Baxter's writings are filled with time travel and it's related philosophies and science. Evolutionary themes are of also great importance in his stories. I'm a big fan of these themes, and while discussions of time travel take up a lot of space in Time Ships, Baxter only scratches the surface of of his opportunity to address evolution impacted by a multiplicity of histories.

    Through the first third of the book, I was thinking that Time Ships was a 4-star rating. But most of the final third of the book was dragged down by the weight of time travel theory interplay between TTT and Nebogipfel until the final chapter when TTT was led back on his originial track to find Weena. Baxter nails H.G. Well's tone for the TTT and I can't help but enjoy Baxter's thoroughly explored what-happened-next to Well's characters and themes.

    The book, overall, is enjoyable. But readers should be prepared to explore the depths of time travel theory while exploring the what-ifs of Well's original classic.

    1 out of 1 people found this review helpful.

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  • Anonymous

    Posted February 17, 2006

    Immensely entertaining

    Stephen Baxter's use of the english language is one of the best I have ever seen in print and his imagination is equally as unsurpassed. The 'Time Ships' had me mesmerized from the very first paragraph and continued all the way up until the last sentence. His ability to channel complex physics into a spectacular tale of humanity and its place among the stars is awe-inspiring. He takes the reader beyond the distant future and tosses them into the very farthest reaches of the universe. Then, he brings him back and leaves him far more enriched then when he found him.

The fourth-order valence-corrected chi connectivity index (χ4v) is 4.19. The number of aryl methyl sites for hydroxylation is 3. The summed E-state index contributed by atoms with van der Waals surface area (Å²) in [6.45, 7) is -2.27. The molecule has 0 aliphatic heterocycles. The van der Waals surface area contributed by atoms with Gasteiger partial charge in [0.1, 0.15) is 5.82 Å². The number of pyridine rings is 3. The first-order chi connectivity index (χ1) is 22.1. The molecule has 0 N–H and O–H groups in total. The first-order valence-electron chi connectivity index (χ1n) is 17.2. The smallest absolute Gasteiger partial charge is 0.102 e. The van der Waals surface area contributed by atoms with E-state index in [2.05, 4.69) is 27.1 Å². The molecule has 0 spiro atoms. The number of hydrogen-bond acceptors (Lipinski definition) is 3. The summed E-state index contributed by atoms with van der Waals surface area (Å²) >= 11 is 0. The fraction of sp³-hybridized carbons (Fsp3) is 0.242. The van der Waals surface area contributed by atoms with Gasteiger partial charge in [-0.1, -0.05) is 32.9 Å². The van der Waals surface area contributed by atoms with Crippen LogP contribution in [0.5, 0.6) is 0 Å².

1 out of 1 people found this review helpful.

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  • Anonymous

    Posted March 10, 2004

    An exciting, action packed story.

    I read this a couple of months ago and loved it. Even though it is a large book, I read it in about a week! The way Stephen Baxter writes captures his audience and holds them to the end. This continuing story of H.G. Well's 'Time Machine', carries it's readers through the time traveler's second journey in time. Not only does this book have a good story line, but Baxter is able to explain any phenomenon in his story. An incredible book and I highly recommend it!

    1 out of 1 people found this review helpful.

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  • Anonymous

    Posted August 7, 2001

    ******* Back to the Classics *************

    I just finished reading 'The Time Ships', and have to say that it has been a while since i had read such a great book. What a great book, comparable to the giants of SF such as Verne, Wells and C. Clark. Sorry if I misspell something, english or other languages are not my strong points. Anyway if you like Classic SF then you will enjoy this awesome book.... Also I believe 100% this story. One of the best i have read in my life

    1 out of 1 people found this review helpful.

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  • Anonymous

    Posted November 24, 2011

    Nice sequel to HG Wells Time Traveler

    An enjoyable book that picks up where HG Wells Time Traveler left off. Had a hard time putting this one down.

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  • Anonymous

    Posted February 13, 2001

    Great sequel

    Especially since it was not written by the author and 100 years later. Faithful to wells, his character ( i think developoing him beyond wells skill to do so) and the language of time machine. Fascinating consequences to time travel. Inspired ending. Broadens the imagination

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  • Anonymous

    Posted March 2, 2000

    Fantastic story

    I remember reading HG Well's Time Machine for the first time and was entrigued immediately. I've re-read it several times, each time comming to the same conclusion- I wish I knew what happened next. Stephen Baxter did a fantastic job in achieving this, as well as maintaining a similar style of writing as HG Wells. Definitely a 'hard-to-put-down' book, worth reading!

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    Posted November 17, 2009

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    Posted September 19, 2009

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    Posted November 30, 2008

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  • Anonymous

    Posted October 27, 2008